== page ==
by Tammy J. Colter
July 22, 2013

Vanity Fair
16 gennaio 2014

Ha perso 60 chili in pochi mesi, da 180 a 120. Graham Elliot, chef a capo di un impero della ristorazione in America, noto al grande pubblico come giudice di MasterChef Usa (gli altri sono Gordon Ramsay e Joe Bastianich), è irriconoscibile nelle foto del «prima» e «dopo», che ha postato su Twitter. Un miracolo reso possibile grazie a una gastrectomia (operazione chirurgica che prevede l’asportazione di parte dello stomaco), che gli ha ridato le forze per iniziare una nuova vita più sana e sportiva: ora corre, con l’obiettivo dichiarato di partecipare alla maratona di Chicago.


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Ci sono una serie di ormoni peptidici come l’apelina, l’orexina, la grelina e la leptina che rivestono un ruolo importante nell’obesità fisiopatologia, nelle alterazioni metaboliche associate e nel bilancio energetico.

I ricercatori dello studio del Centre de Recherche Institut Universitaire de Cardiologie & Pneumologie de Québec, Université Laval, Québec, Canada, e il Dipartimento di Fisiologia, Università Medica di Re Giorgio, Lucknow, in India, ha rilevato che l’aumen to post-operatorio dei livelli di orexina si mantiene per tutto il periodo di follow-up (un anno). Questo studio fornisce preziose informazioni sui potenziali biomarcatori per il targeting in terapia.

Owen Haskins – Editor in chief, Bariatric News

An acute post-bariatric surgery increase in orexin levels is associated with rapid improvement in glucose metabolism, according to a study published online in the journal PlosOne.

The study researchers from the Centre de Recherche Institut Universitaire de Cardiologie & Pneumologie de Québec, Université Laval, Québec, Canada, and the Department of Physiology, King George’s Medical University, Lucknow, India, said that this post-operative increase in orexin levels is associated with the maintenance of increased orexin throughout the one-year follow-up period, adding that the study provides valuable information on potential biomarkers for targeting in therapy.

There are a number of peptide hormones such as apelin, orexin, ghrelin and leptin that play a role in obesity pathophysiology, associated metabolic alterations and energy balance.

Orexin (or hypocretin) is a neurotransmitter that regulates arousal, wakefulness, and appetite. It is known to increase the craving for food and correlates with the function of the substances that promote its production.

Orexin-producing cells have been shown to be inhibited by leptin (through the leptin receptor pathway), but are activated by ghrelin and hypoglycemia (glucose inhibits Orexin production). Orexin is a very important link between metabolism and sleep regulation.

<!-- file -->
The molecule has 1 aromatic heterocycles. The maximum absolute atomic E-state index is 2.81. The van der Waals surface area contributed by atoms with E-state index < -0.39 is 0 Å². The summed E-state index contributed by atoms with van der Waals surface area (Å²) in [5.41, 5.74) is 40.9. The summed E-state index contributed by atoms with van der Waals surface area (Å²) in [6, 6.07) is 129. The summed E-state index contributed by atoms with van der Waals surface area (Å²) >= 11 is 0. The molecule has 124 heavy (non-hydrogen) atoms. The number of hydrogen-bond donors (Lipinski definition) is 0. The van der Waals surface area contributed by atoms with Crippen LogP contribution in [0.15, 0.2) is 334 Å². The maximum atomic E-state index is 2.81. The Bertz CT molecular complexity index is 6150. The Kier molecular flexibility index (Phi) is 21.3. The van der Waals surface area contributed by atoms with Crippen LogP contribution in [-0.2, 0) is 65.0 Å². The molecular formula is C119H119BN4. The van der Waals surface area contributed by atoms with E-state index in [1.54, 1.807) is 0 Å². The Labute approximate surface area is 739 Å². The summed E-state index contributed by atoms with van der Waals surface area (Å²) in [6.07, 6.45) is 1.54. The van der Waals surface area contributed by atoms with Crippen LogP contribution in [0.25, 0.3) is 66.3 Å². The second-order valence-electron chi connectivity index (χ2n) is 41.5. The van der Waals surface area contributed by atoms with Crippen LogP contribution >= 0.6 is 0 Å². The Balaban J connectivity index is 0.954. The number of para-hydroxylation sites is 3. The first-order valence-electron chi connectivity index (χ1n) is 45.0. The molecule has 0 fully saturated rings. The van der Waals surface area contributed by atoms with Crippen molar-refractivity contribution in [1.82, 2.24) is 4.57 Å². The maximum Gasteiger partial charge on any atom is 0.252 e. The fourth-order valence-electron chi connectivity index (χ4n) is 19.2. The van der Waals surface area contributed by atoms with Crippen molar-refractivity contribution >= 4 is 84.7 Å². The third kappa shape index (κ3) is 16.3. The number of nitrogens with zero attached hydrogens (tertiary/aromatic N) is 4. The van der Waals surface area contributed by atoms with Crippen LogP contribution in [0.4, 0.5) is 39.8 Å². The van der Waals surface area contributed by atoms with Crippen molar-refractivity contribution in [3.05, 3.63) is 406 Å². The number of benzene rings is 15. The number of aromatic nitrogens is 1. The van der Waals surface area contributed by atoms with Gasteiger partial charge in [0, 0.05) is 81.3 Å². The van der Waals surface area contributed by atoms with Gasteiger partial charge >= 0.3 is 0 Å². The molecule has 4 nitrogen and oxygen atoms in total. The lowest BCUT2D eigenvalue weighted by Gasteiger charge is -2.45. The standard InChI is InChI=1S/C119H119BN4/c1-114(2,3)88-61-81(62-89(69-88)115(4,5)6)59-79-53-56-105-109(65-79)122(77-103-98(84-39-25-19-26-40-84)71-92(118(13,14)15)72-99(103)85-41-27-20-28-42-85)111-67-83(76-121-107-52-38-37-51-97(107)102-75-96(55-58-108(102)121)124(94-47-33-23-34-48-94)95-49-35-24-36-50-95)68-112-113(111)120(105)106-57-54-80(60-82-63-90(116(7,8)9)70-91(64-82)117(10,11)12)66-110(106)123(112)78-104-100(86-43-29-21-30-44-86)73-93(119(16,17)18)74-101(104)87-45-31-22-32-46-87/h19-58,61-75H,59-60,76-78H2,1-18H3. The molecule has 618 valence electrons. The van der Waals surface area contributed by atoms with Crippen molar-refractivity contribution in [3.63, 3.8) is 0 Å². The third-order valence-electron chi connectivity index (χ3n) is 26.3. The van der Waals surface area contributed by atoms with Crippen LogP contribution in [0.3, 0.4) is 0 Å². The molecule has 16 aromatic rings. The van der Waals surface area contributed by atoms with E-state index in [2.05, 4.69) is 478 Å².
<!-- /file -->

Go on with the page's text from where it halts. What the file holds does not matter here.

Orexin levels have also been shown to increase during low energy conditions and decrease when energy levels are high, therefore soaring Orexin levels trigger wakefulness, vigilance and hunger. In addition to promoting wakefulness and regulating food intake, orexin-A has been implicated in diabetes mellitus and obesity.

As a result, the researchers investigated the short- and long-term (up to one year) changes in plasma orexin levels and the association with metabolic changes following biliopancreatic diversion with duodenal switch (BPD-DS) bariatric surgery.


Results for orexin levels for all 76 subjects over the one year time indicate a significant change overall (Figure 1). However, when subjects were evaluated individually, there was a range in orexin response: orexin increased (Orexin-INC) in some subjects, in other subjects orexin remained unchanged and in other subjects, orexin decreased (Orexin-DEC).

Figure 1. Plasma orexin levels (ng/ml) pre-operative (baseline; BSL) and post-operative at one and five days (D), six and 12 months (M) following BPD-DS bariatric surgery.

The orexin changes occurred as early as one day post-op, and remained consistent within each subject, such that the % change at one day correlated closely with % change at five days (r=0.526, p<0.0001), six months (r=0.410, p=0.0006) and 12 months (r=0.410, p=0.0006). Baseline plasma Orexin levels were not significantly different between the two groups (3.31±0.31 vs. 2.92±0.28ng/mL).